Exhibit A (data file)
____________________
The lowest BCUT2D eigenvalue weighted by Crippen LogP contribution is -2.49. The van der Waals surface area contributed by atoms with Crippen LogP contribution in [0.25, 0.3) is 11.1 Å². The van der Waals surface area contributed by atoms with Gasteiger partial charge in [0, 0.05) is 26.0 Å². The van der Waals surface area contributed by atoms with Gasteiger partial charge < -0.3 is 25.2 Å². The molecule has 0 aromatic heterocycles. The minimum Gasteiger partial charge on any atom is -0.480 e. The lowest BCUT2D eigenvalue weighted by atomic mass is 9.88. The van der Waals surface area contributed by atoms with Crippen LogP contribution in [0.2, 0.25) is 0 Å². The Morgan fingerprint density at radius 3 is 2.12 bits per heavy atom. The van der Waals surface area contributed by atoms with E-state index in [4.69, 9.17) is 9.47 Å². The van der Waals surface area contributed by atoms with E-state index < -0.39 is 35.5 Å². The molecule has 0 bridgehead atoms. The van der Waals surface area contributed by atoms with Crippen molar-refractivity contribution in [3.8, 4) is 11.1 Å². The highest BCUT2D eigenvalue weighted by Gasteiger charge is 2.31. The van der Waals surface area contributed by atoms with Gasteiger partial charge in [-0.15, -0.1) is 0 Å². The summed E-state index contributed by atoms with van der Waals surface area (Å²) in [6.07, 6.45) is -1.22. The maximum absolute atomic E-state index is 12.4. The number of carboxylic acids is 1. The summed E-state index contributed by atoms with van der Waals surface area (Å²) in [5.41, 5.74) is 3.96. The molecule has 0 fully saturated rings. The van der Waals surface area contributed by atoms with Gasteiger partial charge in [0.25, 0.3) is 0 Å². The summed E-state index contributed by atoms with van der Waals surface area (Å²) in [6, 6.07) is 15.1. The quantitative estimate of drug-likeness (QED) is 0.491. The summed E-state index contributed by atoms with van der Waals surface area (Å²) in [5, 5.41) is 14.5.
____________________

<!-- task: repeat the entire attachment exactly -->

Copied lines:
The lowest BCUT2D eigenvalue weighted by Crippen LogP contribution is -2.49. The van der Waals surface area contributed by atoms with Crippen LogP contribution in [0.25, 0.3) is 11.1 Å². The van der Waals surface area contributed by atoms with Gasteiger partial charge in [0, 0.05) is 26.0 Å². The van der Waals surface area contributed by atoms with Gasteiger partial charge < -0.3 is 25.2 Å². The molecule has 0 aromatic heterocycles. The minimum Gasteiger partial charge on any atom is -0.480 e. The lowest BCUT2D eigenvalue weighted by atomic mass is 9.88. The van der Waals surface area contributed by atoms with Crippen LogP contribution in [0.2, 0.25) is 0 Å². The Morgan fingerprint density at radius 3 is 2.12 bits per heavy atom. The van der Waals surface area contributed by atoms with E-state index in [4.69, 9.17) is 9.47 Å². The van der Waals surface area contributed by atoms with E-state index < -0.39 is 35.5 Å². The molecule has 0 bridgehead atoms. The van der Waals surface area contributed by atoms with Crippen molar-refractivity contribution in [3.8, 4) is 11.1 Å². The highest BCUT2D eigenvalue weighted by Gasteiger charge is 2.31. The van der Waals surface area contributed by atoms with Gasteiger partial charge in [-0.15, -0.1) is 0 Å². The summed E-state index contributed by atoms with van der Waals surface area (Å²) in [6.07, 6.45) is -1.22. The maximum absolute atomic E-state index is 12.4. The number of carboxylic acids is 1. The summed E-state index contributed by atoms with van der Waals surface area (Å²) in [5.41, 5.74) is 3.96. The molecule has 0 fully saturated rings. The van der Waals surface area contributed by atoms with Gasteiger partial charge in [0.25, 0.3) is 0 Å². The summed E-state index contributed by atoms with van der Waals surface area (Å²) in [6, 6.07) is 15.1. The quantitative estimate of drug-likeness (QED) is 0.491. The summed E-state index contributed by atoms with van der Waals surface area (Å²) in [5, 5.41) is 14.5.